I like to see where the words take me. I trust in that process to work. If it doesn’t, I feel it’s because there’s nothing I really want to say. I might have a sense of an ending, but the prospect of planning out an entire biography would have been too daunting, perhaps even paralysing, with a risk of imposing a purely conceptual structure on something that I wanted to flow of its own accord. In fact, I didn’t really think in terms of biography, with its legacy of conventions; rather I set out simply to tell my story of Lee’s life – and out of respect for my subject it was important to me that it should, if possible, read like a story. My strategy was to rely on a single idea, or image, or moment or phrase, to steer me through each chapter and on to the next. And when it came to the editing phase, I was happy to prune and refine and smooth and simplify, but I made very few changes to the order of things. I think Lee’s somewhat cryptic assertion that a book has to have ‘a beating heart’ spoke to me quite strongly.
I know a lot about how publishing works for Lee Child, but that’s a whole other story.
Heather kindly answered a few of my questions.
About the Book
7. I like to end my Q&As with the same question so here we go. During all the Q&As and interviews you’ve done what question have you not been asked that you wish had been asked – and what’s the answer?
Well, it has to be someone’s collected works, and it has to be the Argentine poet, essayist and short story writer Jorge Luis Borges, if only for just three of his stories and a mere thirty pages of text … ‘Funes the Memorious’, about a guy who remembers everything he’s ever seen, down to the last leaf on every tree, the last tendril on every vine, and the last grain of sand on the beach; ‘The Aleph’, about a five-centimetre sphere that somehow encompasses ‘the inconceivable universe’ in its entirety, without diminution of size; and ‘The Library of Babel’, which contains every book ever written and not yet written, so presumably even The Reacher Guy. That lot would keep me busy for a while.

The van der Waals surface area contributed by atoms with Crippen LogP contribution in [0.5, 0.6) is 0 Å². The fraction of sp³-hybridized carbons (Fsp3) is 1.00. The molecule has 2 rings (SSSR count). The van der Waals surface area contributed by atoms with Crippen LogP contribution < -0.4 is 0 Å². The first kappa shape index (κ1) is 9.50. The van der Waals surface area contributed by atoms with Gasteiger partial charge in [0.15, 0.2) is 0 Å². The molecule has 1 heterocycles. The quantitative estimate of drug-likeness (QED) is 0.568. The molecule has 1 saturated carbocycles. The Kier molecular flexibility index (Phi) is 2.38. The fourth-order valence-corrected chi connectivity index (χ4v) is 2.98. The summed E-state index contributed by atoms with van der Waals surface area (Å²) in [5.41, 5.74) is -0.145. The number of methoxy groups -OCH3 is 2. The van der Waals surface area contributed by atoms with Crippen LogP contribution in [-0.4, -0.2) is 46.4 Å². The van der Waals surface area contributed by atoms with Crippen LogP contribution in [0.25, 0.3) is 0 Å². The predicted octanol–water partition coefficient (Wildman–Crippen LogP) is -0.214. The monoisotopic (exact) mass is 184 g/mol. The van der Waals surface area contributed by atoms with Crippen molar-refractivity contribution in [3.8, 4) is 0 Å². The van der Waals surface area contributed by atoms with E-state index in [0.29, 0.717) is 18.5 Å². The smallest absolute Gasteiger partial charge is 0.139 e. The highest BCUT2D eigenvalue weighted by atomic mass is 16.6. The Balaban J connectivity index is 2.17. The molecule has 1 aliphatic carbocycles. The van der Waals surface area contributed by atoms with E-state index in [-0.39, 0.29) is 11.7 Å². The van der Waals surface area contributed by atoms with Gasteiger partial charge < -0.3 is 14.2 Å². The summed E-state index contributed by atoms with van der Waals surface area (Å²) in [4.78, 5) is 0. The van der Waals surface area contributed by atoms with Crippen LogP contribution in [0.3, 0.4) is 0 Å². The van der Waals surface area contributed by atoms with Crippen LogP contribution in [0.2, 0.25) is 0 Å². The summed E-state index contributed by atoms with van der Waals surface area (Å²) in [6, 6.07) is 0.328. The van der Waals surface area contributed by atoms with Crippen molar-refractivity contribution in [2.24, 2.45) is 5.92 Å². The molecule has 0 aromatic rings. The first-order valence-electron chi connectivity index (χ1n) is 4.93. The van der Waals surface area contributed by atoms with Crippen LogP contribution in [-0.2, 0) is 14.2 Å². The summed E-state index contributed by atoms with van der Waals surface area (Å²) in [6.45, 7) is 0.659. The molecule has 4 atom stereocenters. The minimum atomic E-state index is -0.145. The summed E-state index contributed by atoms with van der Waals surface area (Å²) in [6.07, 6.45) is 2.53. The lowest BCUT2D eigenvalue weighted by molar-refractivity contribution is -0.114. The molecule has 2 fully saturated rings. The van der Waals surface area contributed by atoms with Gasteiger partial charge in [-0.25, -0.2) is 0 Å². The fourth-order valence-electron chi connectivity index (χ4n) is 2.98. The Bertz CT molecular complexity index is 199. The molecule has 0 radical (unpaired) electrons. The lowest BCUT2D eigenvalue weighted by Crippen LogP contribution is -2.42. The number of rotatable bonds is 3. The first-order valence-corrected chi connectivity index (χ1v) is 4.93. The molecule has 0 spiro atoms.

Heather Martin is the author of The Reacher Guy: The Authorised Biography of Lee Child, which was published by Constable on 21 October 2021.
Everything. On a personal level it was all new to me, and most of it happened during some form of lockdown, which in itself was alienating, so overall I’d say it was a lonely experience, and far harder than the actual writing. I barely had a chance to get to know my publishing team. I spent publication day on my own. Lee and I had four big events planned: at Coventry Cathedral with Kenilworth Books, the Sheldonian Theatre in Oxford, with Blackwell’s, and the University of East Anglia and City University New York, as well as a fabulous launch party at the Groucho Club, and none of those things happened. Instead we went online, which was not my natural habitat, though I’ve grown accustomed to it since. But that brought its own blessings, not least among them the warmth and generosity of readers and bloggers.